The Permanent Missions of Kenya and Sri Lanka and NGO Sustainability organized an event themed, ‘The Race to Zero Carbon,’ on 6 March 2019 at UN Headquarters in New York, US.
Participants highlighted country efforts towards and options for achieving zero carbon.
Referring to climate strikes led by students around the world and the current high-level political interest in the US, Chuck Kutscher, University of Colorado, qualified 2019 as a “turning point,” where climate change is “finally” treated as an emergency.
6 March 2019: Government officials, experts and other stakeholders discussed the ‘Race to Zero Carbon,’ including ways and tools to reduce greenhouse gas (GHG) emissions. Participants emphazised the need to take action, noting that it is more expensive “to do nothing” than to “do something” to address climate change and its impacts.
The meeting was organized by the Permanent Missions of Kenya and Sri Lanka, and NGO Sustainability on 6 March 2019 at UN Headquarters in New York, US.
Rohan Perera, Permanent Representative of Sri Lanka, outlined examples of actions taken by his country to reduce its carbon footprint, including the use of hydropower at a large scale, and of solar and wind power to reduce its dependence on fossil fuels. He stressed the importance his country attaches to zero carbon, noting that Sri Lanka lost approximately USD 1,623 million in 2017 due to climate-induced disasters, and ranked fourth in the Global Climate Risk Index in 2018. The index analyzes the extent to which countries and regions have been affected by impacts of weather-related loss events.
Koki Muli Grignon, Permanent Representative of Kenya, highlighted her country’s pledge to reduce its carbon emissions by 30 percent by 2030, and said it is “well” on its way to achieving this target. She mentioned that Kenyan President Uhuru Kenyatta and French President Emmanuel Macron will co-chair the One Planet Summit that will take place during the fourth session of the UN Environment Assembly (UNEA-4), on 14 March 2019. Among other events related to climate, she also noted the High-level Meeting on Climate Protection for All that is scheduled for 28 March in New York.
Roma Stibravy, NGO Sustainability, emphasized the need to work on “better messaging” facts related to climate change since climate science is complex and “abstract” but climate change impacts affect everyone. As an example of action to be taken to transition towards zero carbon, she mentioned her work in converting a decommissioned fossil fuel power plant into a facility to produce renewable energy.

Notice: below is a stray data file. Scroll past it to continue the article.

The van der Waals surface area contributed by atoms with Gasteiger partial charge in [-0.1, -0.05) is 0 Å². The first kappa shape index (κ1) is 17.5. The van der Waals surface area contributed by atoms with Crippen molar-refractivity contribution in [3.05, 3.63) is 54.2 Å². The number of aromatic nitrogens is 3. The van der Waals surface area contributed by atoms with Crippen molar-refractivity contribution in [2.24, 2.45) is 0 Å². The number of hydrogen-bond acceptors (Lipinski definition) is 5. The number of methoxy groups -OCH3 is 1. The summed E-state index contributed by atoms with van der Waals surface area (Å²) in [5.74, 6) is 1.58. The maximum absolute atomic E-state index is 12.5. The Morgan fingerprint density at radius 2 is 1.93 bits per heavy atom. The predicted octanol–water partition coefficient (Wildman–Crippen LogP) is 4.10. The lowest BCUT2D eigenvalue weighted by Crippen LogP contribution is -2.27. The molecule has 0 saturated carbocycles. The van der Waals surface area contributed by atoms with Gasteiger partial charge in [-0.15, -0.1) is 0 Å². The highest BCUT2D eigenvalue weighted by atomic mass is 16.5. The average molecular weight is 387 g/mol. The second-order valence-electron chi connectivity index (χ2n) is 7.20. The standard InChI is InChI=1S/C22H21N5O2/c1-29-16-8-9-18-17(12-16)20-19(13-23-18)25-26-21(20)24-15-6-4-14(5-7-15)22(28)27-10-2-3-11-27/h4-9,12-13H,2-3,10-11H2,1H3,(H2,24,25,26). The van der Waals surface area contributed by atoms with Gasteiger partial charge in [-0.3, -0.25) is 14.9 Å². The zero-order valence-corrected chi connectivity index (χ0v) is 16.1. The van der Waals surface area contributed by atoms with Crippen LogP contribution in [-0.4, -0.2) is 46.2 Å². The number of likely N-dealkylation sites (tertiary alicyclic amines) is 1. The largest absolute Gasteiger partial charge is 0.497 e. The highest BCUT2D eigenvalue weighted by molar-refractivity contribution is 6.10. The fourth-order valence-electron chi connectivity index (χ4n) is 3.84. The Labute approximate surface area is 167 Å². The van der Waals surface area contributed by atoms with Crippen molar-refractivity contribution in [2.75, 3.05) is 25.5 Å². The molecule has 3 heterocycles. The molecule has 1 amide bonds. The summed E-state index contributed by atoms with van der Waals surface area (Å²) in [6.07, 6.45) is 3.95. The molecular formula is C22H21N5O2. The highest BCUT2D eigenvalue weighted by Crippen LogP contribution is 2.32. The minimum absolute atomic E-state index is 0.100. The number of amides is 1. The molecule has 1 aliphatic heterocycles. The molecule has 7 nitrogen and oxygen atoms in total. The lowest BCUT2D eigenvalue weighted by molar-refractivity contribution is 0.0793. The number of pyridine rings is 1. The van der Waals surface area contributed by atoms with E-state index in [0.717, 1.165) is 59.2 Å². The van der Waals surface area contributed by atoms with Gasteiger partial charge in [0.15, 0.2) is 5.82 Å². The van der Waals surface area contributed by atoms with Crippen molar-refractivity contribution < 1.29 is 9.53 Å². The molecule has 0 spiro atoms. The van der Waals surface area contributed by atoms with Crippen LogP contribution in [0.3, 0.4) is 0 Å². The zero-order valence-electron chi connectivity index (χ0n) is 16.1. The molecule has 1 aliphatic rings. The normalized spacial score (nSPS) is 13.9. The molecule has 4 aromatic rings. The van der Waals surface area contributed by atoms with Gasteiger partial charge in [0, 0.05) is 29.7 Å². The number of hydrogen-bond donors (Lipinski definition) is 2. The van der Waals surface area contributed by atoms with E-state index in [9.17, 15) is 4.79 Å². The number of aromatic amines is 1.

Increasing energy efficiency, decarbonizing electricity generation, and switching fuels can lead to deep decarbonization.
Noting that weather extremes are the “new abnormal,” Chuck Kutscher, Renewable and Sustainable Energy Institute (RASEI), University of Colorado, said the 2018 California wildfires will have a cost of approximately USD 400 billion, according to AccuWeather. He qualified 2019 as a “turning point,” where climate change is “finally” treated as an emergency. He referred to climate strikes led by students around the world and the current high-level political interest in the US, including the Green New Deal proposal introduced by the US Democratic Party for consideration by the Senate.
On energy sources, Kutscher reported that the use of oil and natural gas is still increasing worldwide, and outlined four steps to move towards zero carbon emissions, namely: maximize energy efficiency; “electrify everything we can,” including transportation; provide electricity with solar and wind; and control the demand to match variable renewable energy. On energy efficiency, he remarked that the US National Renewable Energy Laboratory (NREL) has developed the Building Energy Optimization Tool (BEopt), which helps evaluate residential building designs and identify cost-optimal efficiency packages towards zero net energy. Zero net energy buildings generate as much energy as they consume on an annual basis. He added that zero net energy can be scaled up to a district, and that models such as Urban Renewable Building and Neighborhood optimization (URBANopt) can help in this regard.
On the use of solar and wind energy, Kutscher noted the relevance of the NREL System Advisor Model (SAM) to facilitate decision making for people involved in the renewable energy industry. At the global level, he reported that China is leading the world on renewable energy, and Costa Rica went 300 consecutive days using renewable energy only. Costa Rica later underscored that it launched, in February 2019, a plan seeking to decarbonize the country by 2050.
Romany Webb, Columbia Law School, noted that although a 2°C increase in global average temperatures above preindustrial levels by 2100 could have disastrous impacts, estimates predict that there could be a 5°C increase by the end of the century. She highlighted the need for “deep decarbonization” through increasing energy efficiency, decarbonizing electricity generation, and “switching” fuels to make sure that all the energy “that we use” is clean. She announced the forthcoming publication in March of a book titled, ‘Legal Pathways to Deep Decarbonization in the United States,’ which includes over 1,000 recommendations on laws and actions for decarbonization. The book, edited by Michael Gerrard, Columbia Law School, and John Dernbach, Widener University Commonwealth Law School, includes chapters on: cross-cutting approaches to reducing emissions; energy efficiency, conservation, and fuel switching in buildings and industry; energy efficiency, conservation, and fuel switching in transportation; electricity decarbonization; fuel decarbonization; carbon capture and negative emissions; and non-carbon dioxide (CO2) climate pollutants. [Event Flyer] [Sri Lanka Permanent Representative Remarks] [SDG Knowledge Hub Sources]